Complete Songs Of Robert Burns - online book

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402
HISTORICAL NOTES
The melody is remarkable for its brevity and sImplicity. Tytler, Ritson, and other antiquarians considered it much earlier than its recorded first appearance.
Ritson stated that the fragment of eight lines printed in his Scotish Songs, 1794, i. 47 (with music as in our text), was dictated to him many years ago by a young gentleman, who had it from his grandfather. Thomson spoiled the character of the music with a modern dress in Select Melodies, 1822, I'll. 19. To the Song, No. 92, sup.' Can I cease to care,' he added a line at the end of each verse in order to fit the rhythm of the music, which he altered to close the air on the tonic. Those editorial' Improvements' were doubtless made to elaborate the music. The setting of the chorus of the air in the text from Napier's Songs differs considerably from that of our No. 02, which I consider is nearer the original air.
No. 148. Go, fetch to me a pint o' wine. Scots Musical Museum, 1790, No. 2)1, entitled My Bonie Mary; Thomson's Scotish Airs, 1805, 189, with a wrong tune. The MS. of these brilliant verses is in the British Museum. Sent to Mrs. Dunlop in a letter, dated December 17, 1788: 'Now I am on my hobby-horse, I cannot help inserting two other old stanzas, which please me mightily:' then follows a copy of My bonie Mary. Subsequently he writes: ' This air is Oswald's; the first stanza of the song is old, the rest mine' {Interleaved Museum'). His object in concealing himself as the author is not very obvious, but probably it was to record his opinion of the verses. The following fragment is printed on the frontispiece of the second volume of Morison's Scotish Ballads, 1790, evidently a part of some undiscovered song:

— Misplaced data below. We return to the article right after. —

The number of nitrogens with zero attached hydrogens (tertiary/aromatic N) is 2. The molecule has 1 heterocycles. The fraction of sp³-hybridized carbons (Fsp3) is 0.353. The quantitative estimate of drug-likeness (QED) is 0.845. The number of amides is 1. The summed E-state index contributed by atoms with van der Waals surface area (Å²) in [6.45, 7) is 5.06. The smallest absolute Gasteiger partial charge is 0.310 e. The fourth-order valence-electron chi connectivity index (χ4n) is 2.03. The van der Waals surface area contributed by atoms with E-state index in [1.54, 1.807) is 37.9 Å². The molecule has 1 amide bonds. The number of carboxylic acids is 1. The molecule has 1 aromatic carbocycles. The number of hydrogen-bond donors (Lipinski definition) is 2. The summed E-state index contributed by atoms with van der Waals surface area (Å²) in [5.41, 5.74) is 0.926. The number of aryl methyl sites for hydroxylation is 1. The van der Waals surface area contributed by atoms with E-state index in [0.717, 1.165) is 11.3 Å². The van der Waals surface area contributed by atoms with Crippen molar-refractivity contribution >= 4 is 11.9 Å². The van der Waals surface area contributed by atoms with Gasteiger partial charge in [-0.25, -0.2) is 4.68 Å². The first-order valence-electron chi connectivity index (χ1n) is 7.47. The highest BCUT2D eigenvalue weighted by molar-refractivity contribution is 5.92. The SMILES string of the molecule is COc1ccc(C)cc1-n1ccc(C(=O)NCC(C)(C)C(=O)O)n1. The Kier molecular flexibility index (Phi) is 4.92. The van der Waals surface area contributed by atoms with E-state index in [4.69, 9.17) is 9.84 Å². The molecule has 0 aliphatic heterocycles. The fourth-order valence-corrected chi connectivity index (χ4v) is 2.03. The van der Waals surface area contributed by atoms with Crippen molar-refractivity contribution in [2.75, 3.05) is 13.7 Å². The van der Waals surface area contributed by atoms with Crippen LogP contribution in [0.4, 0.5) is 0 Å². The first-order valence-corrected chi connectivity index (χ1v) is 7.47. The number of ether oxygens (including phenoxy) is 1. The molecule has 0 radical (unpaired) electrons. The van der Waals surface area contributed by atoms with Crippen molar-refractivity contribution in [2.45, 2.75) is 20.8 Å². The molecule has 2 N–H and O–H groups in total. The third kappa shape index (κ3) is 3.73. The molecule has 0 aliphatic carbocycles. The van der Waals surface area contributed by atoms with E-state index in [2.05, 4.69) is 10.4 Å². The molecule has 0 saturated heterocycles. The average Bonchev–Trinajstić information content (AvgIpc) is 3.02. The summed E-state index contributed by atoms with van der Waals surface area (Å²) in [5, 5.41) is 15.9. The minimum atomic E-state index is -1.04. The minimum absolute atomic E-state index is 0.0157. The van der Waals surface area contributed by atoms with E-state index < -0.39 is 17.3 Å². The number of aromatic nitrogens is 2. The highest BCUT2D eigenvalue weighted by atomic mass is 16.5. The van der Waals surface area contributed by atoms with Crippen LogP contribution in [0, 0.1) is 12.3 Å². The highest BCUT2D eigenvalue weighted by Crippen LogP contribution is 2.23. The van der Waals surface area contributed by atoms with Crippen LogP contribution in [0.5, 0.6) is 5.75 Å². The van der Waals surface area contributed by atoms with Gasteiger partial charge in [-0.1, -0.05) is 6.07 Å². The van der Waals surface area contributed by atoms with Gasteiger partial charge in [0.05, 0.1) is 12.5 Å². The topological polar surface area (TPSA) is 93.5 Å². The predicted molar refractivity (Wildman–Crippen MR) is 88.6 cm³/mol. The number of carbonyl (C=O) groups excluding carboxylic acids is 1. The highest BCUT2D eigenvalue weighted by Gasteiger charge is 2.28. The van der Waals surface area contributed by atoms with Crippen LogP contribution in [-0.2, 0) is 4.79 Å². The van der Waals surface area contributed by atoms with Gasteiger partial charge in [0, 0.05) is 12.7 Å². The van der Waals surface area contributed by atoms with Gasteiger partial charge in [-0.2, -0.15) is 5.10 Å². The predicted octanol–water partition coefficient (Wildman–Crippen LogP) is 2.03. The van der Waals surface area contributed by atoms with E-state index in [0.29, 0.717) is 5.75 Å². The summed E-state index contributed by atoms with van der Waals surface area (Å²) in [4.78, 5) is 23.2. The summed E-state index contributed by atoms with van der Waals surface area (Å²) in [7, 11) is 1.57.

' The loudest of thunder o'er louder waves roar That's naething like leaving my love on the shore.'
An engraving represents the parting of two lovers, and a boat on the beach close by.
Peter Euchan, the editor of Ancient Ballads, 1828, and other collections, professed to have recovered the first four lines of this song written, as he said in 1636, by Alexander Lesley, grandfather of the celebrated Archbishop Sharp. The Rev. Alexander Dyce, the Shakespearian editor, believed Buchan to be absolutely untrustworthy. His opinion would be spoiled by any paraphrase, so here are his words : ' This Buchau, whom I once endeavoured to assist in his poverty, by procuring purchasers of his books, was a most daring forger; scarcely anything that he has published can be trusted to as genuine.' Dean Christie, in his Traditional Ballad Airs, 1876, gets Buchan into a tight place over a statement that Hugh Allan, the author of The pipers 0' Buchan, could not write a sImple letter. Christie says that Allan, on the contrary, was a good mathematician and theologian, that he taught his father mathematics, which first induced him to study the science. ( Traditional Ballad Airs, 1876, i. jS.)
The tune, by James Oswald, is in Universal Harmony, 1745, 108, entitled The stolen Kiss; in the Caledonian Pocket Companion, 1752, iv. 2), The secret Kiss. Burns was not quite satisfied with his choice of a melody, for in September, 1793, he suggested to George Thomson that as it precisely suited the measure of the air, Woes my heart that we should sunder, he might set it to this. Thomson did not act on the advice, but printed it to The old highland laddie, which subsequent compilers have adopted. Burns's alternative melody, Waes my heart that we should sunder, is a characteristic tune printed in Original Scotch Tunes, 1700 ; also in the Orpheus Caledonius, 1725, No. o.
No. 149. Young Jamie, pride of a' the plain. Scots Musical Museum, 1796, No. 420. The MS. is in the British Museum, marked for the tune The carlin of the glen, and Stenhouse was the first who claimed the song for Burns. Nothing is known of its history. The tune is said to be in Clark's Flores Musicae, 1773, with the title; but the music is evidently derived from the